Now turning to slide 10. Operating earnings from Financial Services of $59.3 million on revenue of $82 million increased 5.9% and 3.8%, respectively, from a year ago. Third quarter Financial Services expenses of $22.7 million were down slightly year-over-year as higher operating expenses were more than offset by $700,000 and $400,000 of lower provision expense for finance and contract receivables, respectively.

On a sequential basis, total provision expense of $12.5 million was down $1.7 million from $14.2 million in the second quarter, reflecting further stabilization in the credit portfolio metrics. As a percentage of the average portfolio, Financial Services expenses were 1.1% and 1.2% in the respective third quarters of 2018 and 2017.

The average yield on finance receivables in the third quarter was 17.7% compared to 17.9% in 2017, driven principally by product mix and reflective of the credit quality of customers originating loans in the quarter. The respective average yield on contract receivables was 9.2% for both 2017 and 2018. Total loan originations of $267 million decreased 1.8%, primarily due to a 2.1% decline in originations of finance receivables.

Moving to slide 11. Our quarter-end balance sheet includes approximately $2.1 billion of gross financing receivables, including one $1.8 billion from our US operation. Our worldwide gross Financial Services portfolio grew $35.6 million in the third quarter. As for the 60-day plus delinquency trends, they are stable year-over-year and increased sequentially, reflecting typical seasonality.

As it relates to extending credit for finance receivables, the largest portion of the portfolio, trailing 12-month net losses of $52 million represented 3.18% of outstandings at quarter-end, up 41 basis points year-over-year but essentially flat sequentially, further supporting continued stabilization in the portfolio's credit metric (inaudible).

Now turning to slide 12. Cash provided by operating activities of $129.8 million in the quarter increased $34.3 million or 35.9% from comparable 2017 levels, primarily reflecting higher net earnings. Net cash used by investing activities of $48.6 million included net additions to finance receivables of $22.7 million and capital expenditures of $29.9 million.

Net cash used by financing activities of $71.3 million included cash dividends of $46.1 million and a repurchase of 493,000 shares of common stock for $85.7 million under our existing share repurchase programs. Year-to-date share repurchases totaled 1.139 million shares for $184.4 million. As of the end of September, we had remaining availability to repurchase up to an additional $306.5 million of common stock under existing authorizations.

Turning to slide 13. Trade and other accounts receivable increased $3.1 million from 2017 year-end, including $14.5 million of unfavorable currency translation. Days sales outstanding of 65 days improved one day from 2017 year-end. Inventories increased $51.8 million, including $15.7 million of unfavorable foreign currency from 2017 year-end. As a reminder, the year-to-date increase in inventory included $20.9 million related to the recognition of an inventory asset associated with the adoption of accounting standards update Topic 606 on revenue recognition.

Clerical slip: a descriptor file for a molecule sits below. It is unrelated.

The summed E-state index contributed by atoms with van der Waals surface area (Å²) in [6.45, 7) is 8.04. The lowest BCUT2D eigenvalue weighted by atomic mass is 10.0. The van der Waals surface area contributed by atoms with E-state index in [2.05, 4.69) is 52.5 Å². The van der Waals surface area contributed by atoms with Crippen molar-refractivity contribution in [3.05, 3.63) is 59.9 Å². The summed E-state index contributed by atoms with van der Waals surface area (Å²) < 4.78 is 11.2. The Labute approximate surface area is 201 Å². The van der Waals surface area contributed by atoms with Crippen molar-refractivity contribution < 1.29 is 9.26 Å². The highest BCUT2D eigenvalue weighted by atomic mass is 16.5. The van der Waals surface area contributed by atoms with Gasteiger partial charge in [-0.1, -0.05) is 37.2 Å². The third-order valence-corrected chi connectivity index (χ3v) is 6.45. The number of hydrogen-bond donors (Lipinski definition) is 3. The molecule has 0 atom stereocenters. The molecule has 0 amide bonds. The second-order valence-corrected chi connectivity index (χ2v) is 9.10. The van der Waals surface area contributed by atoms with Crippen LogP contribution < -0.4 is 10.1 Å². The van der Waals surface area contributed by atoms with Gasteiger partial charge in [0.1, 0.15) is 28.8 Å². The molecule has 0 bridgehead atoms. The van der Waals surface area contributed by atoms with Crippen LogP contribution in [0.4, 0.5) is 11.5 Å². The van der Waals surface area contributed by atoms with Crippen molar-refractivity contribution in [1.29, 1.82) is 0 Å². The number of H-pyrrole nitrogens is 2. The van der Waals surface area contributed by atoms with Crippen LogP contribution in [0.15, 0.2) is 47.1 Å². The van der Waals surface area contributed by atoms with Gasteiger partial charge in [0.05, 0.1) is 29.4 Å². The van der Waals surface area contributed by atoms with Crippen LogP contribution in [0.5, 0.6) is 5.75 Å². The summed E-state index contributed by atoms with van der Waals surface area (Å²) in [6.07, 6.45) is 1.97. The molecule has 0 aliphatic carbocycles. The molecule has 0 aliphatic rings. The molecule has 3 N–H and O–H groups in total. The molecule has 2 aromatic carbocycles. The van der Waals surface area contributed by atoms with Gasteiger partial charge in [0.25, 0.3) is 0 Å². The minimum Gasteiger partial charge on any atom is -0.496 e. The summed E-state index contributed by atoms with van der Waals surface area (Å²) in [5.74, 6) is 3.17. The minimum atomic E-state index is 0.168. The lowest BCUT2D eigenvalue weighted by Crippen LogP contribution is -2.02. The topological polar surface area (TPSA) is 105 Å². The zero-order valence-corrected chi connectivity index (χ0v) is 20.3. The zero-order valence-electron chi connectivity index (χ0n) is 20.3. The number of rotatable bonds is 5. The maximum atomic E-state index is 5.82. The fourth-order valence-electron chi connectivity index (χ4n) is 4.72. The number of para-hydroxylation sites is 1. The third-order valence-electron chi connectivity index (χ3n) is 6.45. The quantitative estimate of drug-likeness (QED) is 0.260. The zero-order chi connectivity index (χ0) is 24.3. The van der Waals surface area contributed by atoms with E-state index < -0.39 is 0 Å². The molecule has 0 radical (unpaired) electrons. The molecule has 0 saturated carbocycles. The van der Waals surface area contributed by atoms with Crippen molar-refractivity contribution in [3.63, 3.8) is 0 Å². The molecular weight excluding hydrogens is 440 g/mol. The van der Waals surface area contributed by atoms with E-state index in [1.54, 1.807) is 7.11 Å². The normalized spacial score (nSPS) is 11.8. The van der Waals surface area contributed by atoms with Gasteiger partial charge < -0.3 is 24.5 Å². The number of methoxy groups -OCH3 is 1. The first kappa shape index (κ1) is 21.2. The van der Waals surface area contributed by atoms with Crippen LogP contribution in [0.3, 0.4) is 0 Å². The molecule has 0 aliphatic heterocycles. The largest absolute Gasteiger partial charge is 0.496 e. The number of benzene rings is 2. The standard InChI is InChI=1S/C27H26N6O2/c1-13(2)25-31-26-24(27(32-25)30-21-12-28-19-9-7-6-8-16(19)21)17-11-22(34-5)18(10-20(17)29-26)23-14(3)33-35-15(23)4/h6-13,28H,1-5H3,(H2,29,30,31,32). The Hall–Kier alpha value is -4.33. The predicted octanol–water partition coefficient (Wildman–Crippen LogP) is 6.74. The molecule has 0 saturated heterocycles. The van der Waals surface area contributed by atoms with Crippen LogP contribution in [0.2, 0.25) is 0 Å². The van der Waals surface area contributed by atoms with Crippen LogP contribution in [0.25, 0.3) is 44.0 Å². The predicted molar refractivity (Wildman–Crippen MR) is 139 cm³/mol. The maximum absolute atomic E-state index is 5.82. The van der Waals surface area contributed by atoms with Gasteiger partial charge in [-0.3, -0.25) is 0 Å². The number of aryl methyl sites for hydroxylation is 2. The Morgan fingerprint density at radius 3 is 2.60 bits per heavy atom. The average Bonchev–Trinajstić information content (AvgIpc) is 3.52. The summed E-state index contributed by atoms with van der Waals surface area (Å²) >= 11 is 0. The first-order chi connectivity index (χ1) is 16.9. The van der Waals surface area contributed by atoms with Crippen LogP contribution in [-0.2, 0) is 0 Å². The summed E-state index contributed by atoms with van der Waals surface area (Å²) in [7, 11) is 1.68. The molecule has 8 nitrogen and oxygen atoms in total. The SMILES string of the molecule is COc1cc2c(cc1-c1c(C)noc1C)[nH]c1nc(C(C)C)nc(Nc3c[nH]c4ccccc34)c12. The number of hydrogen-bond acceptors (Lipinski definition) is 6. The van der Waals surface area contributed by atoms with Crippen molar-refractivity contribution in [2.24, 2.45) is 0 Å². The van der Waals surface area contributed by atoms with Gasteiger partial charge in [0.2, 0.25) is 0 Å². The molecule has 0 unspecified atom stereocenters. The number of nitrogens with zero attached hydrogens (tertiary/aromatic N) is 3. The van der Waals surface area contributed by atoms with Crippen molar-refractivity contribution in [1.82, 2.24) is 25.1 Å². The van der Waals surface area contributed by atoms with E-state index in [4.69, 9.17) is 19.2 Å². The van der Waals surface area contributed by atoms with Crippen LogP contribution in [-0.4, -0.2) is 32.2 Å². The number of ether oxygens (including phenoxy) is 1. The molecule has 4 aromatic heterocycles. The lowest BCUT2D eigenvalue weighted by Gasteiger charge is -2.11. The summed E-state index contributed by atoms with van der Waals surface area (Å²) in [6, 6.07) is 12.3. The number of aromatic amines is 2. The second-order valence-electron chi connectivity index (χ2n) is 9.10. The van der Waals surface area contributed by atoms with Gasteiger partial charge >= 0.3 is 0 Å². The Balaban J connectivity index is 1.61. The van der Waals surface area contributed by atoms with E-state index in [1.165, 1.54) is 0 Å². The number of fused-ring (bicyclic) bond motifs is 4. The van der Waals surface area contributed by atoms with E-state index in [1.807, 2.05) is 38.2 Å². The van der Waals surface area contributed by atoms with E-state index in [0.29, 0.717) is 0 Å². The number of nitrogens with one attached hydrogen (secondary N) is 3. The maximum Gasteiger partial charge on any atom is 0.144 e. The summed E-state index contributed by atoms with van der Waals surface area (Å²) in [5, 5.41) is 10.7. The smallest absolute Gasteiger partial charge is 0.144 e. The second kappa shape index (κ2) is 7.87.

On a trailing 12-month basis, inventory turns of 2.8 compared to 3.2 at year-end 2017. Our quarter-end cash position of $122.2 million increased $30.2 million from 2017 year-end levels. Our net debt to capital ratio decreased to 23.8% from 27% at year-end 2017. In addition to cash and expected cash flow from operations, we have more than $700 million in available credit facilities. As of quarter-end, we had $154 million of commercial paper borrowings outstanding.

That concludes my remarks on our third quarter performance. I'll now turn the call back to Nick for his closing thoughts. Nick?

Nicholas T. Pinchuk -- Chairman of the Board and Chief Executive Officer

Thanks, Aldo.

The Snap-on third quarter: turbulence and variation across some of our businesses. But we overcame and made progress. The US Tools Group returned to growth, continuing on its improving trend. C&I, extending in critical industries, achieving progress across all its operations. RS&I did encounter challenges, but there are positive points throughout that operations, particularly in information and software.

And with all that, margins were up again in each group. C&I, 16.1%, up 10 basis points, possibly the best ever. Tools, 15.2%, up 80 basis points. And RS&I, 25.7%, up 60 basis points against the wind. And our overall margin, it was 19.3%, up 70 basis points, all demonstrating again the power of Snap-on value creation, customer connection and innovation, offering profitable new product and RCI, creating productivity, runways for improvement that drive margin consistently.

It was an encouraging quarter. And we believe the results of the period confirm that Snap-on has the opportunity to progress, the capabilities to take advantage and the team to improve even in difficult environments. And we're confident that those qualities spread across our operation will drive continued progress through the end of this year and on through 2019.

Before I turn the call over to the operator, I'll speak to our franchisees and associates. I know you're listening. The encouraging performance of this quarter reflects your skill, your intensity and your contributions to our Company. For your encouraging achievements, you have my congratulations. And for your unrelenting and unfailing support for our team, you have my thanks.